A recent women's health story from the Washington Post highlights the connection between women's health and holistic/integrative medicine. Here's the scoop...
According to the article, "Yoga Eases Menopause Symptoms in Breast Cancer Survivors", researchers at Duke University found that early stage breast cancer survivors who took part in an 8-week yoga program showed significant reductions in the frequency and severity of their menopause-related hot flashes and also experienced decreases in fatigue, joint pain, sleep disturbance, and symptom-related distress.
Researchers noted that breast cancer survivors often experience more severe menopausal symptoms than other women (combination of reasons why: many of the women are coming off HRT and also the drugs used to prevent cancer recurrence tend to induce or exacerbate menopausal symptoms). The yoga program used in this study was specifically designed to lead participants through gentle stretching postures, breathing exercises, meditation techniques, group discussions and study of yoga principles.
"While this is a specific pilot program, women seeking similar results could consult with an experienced yoga instructor to learn some of the same techniques," study co-author Laura Porter said. "In addition to the traditional yoga postures, a well-trained yoga instructor or other mind-body practitioner may be able to provide instruction in breathing and meditation techniques to help manage stress and alleviate bothersome menopausal symptoms."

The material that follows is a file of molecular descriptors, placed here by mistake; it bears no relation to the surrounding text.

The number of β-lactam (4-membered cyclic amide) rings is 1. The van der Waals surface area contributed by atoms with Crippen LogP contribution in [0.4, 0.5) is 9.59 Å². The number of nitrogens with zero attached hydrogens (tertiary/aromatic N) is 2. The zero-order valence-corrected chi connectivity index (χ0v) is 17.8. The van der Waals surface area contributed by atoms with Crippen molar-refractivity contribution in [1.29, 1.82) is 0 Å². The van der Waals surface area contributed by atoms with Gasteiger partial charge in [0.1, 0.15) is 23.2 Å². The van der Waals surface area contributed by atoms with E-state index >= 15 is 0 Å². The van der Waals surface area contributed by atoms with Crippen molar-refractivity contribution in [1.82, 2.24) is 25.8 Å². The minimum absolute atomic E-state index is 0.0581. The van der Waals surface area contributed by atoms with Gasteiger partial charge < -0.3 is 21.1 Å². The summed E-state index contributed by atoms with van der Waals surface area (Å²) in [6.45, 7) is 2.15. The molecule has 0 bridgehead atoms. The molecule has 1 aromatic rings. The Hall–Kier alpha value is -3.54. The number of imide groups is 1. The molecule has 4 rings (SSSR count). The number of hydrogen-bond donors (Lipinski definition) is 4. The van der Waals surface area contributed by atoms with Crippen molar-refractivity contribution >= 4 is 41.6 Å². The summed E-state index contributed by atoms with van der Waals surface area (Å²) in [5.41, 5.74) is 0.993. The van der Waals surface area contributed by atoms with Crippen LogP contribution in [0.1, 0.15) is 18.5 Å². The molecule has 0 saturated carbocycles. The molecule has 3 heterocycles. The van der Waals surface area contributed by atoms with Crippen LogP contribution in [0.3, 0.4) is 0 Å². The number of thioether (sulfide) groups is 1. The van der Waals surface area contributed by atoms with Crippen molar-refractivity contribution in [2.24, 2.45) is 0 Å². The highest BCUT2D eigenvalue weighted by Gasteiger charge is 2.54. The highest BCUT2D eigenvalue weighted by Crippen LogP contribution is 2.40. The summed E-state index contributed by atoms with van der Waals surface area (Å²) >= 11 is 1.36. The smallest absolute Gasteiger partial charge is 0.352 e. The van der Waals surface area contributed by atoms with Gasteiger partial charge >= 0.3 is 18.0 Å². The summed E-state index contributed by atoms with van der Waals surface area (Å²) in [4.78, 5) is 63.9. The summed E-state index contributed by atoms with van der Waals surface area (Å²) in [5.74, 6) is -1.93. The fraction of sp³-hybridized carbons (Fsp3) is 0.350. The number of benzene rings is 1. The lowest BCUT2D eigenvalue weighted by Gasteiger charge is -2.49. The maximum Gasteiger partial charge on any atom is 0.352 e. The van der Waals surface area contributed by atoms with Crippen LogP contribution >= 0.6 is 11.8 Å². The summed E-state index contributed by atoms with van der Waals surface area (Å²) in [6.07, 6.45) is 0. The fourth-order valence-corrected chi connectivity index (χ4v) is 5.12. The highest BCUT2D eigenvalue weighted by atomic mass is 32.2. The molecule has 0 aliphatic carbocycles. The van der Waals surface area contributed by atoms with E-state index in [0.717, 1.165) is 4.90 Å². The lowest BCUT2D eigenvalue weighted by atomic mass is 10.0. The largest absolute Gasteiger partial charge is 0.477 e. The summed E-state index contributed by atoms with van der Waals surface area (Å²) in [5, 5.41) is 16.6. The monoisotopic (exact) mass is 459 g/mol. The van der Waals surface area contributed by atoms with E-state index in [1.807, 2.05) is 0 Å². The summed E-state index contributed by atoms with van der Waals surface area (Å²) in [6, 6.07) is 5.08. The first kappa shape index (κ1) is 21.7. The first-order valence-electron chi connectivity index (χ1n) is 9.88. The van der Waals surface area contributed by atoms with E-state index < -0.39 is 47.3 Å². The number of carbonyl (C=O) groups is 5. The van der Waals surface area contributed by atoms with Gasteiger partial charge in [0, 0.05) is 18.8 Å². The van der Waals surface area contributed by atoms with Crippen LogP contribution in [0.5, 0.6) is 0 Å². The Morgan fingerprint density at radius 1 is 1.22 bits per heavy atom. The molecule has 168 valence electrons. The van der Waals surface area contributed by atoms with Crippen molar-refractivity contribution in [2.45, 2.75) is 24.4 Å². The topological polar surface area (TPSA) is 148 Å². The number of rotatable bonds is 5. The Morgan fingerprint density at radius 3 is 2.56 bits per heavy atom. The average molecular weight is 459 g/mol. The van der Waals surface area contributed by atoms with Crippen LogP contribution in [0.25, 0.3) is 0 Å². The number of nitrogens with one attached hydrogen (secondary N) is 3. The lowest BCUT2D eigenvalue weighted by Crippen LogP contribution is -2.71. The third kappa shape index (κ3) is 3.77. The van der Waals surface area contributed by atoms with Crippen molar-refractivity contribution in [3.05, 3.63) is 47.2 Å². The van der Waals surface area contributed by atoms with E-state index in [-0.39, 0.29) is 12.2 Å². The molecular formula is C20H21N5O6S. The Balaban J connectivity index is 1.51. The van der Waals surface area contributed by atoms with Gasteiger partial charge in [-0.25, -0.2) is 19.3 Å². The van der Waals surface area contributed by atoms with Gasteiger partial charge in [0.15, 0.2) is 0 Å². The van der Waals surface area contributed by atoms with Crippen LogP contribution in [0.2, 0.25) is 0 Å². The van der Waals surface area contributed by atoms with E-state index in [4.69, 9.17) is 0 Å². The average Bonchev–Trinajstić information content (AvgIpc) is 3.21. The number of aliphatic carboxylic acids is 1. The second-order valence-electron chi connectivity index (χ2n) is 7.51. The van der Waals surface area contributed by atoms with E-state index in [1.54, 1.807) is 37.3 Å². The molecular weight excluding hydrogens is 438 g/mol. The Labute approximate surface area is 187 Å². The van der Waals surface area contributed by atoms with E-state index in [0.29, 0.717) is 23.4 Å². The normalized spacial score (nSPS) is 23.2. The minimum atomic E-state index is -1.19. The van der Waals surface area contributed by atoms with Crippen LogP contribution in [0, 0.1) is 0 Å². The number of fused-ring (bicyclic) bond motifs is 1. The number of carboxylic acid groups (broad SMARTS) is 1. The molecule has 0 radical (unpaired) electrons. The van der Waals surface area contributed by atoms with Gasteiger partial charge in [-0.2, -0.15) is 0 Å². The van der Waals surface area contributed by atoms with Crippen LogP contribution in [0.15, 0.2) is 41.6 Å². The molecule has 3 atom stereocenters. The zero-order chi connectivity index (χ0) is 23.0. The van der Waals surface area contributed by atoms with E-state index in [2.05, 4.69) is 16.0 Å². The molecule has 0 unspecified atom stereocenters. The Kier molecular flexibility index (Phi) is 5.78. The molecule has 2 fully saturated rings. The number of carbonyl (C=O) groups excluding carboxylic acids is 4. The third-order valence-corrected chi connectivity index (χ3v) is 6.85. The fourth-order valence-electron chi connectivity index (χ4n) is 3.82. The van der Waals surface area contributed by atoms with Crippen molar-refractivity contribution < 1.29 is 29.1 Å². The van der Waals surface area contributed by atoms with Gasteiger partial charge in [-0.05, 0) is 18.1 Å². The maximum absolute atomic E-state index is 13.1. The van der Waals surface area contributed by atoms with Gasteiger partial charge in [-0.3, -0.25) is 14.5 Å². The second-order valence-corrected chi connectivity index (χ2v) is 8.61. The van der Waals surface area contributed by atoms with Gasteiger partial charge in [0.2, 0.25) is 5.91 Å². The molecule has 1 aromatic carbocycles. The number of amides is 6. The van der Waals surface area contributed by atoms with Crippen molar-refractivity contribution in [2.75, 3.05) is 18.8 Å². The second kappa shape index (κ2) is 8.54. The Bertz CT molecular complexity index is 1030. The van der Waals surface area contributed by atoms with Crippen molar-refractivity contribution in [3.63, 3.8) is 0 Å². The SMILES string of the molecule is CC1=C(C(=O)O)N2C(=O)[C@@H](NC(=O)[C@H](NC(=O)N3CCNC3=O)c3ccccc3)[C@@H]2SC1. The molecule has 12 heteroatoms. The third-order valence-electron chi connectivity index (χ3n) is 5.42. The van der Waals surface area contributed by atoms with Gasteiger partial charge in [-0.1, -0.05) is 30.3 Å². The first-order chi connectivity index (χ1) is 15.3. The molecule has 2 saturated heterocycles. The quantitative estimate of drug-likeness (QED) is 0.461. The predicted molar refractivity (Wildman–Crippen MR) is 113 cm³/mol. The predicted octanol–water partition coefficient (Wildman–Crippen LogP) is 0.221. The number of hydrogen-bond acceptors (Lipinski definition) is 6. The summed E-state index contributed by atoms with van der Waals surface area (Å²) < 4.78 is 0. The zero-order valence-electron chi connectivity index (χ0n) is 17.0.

Yoga did for these women what no pharmaceutical company could -- it provided relief. As more and more of these stories find their way into mainstream media, holistic alternatives to medical treatment are finally getting their share of the spotlight.
The ancient practice of movement and breath, yoga functions as an important part of what's known as Ayurvedic medicine. Developed in India some 5000 years ago, Ayurvedic ("knowledge of life") medicine addresses the relationships between your body, mind and spirit, and how each relates to the world around you. An Ayurvedic approach to health incorporates such elements as changes in eating habits, herbal remedies, and yoga and meditation.
While from what the article describes, we know only that the women who participated in this study took part in yoga classes, Ayurvedic medicine has served as a time-tested method for many menopausal women to minimize hot flashes, regain calm and peace in their lives, and feel well again. For more on this topic, I found "Ayurveda and menopause — the tridosha path to hormonal balance" on Womentowomen.com to be an eye-opening read. For a general article about breathing, stress relief, and yoga, click here.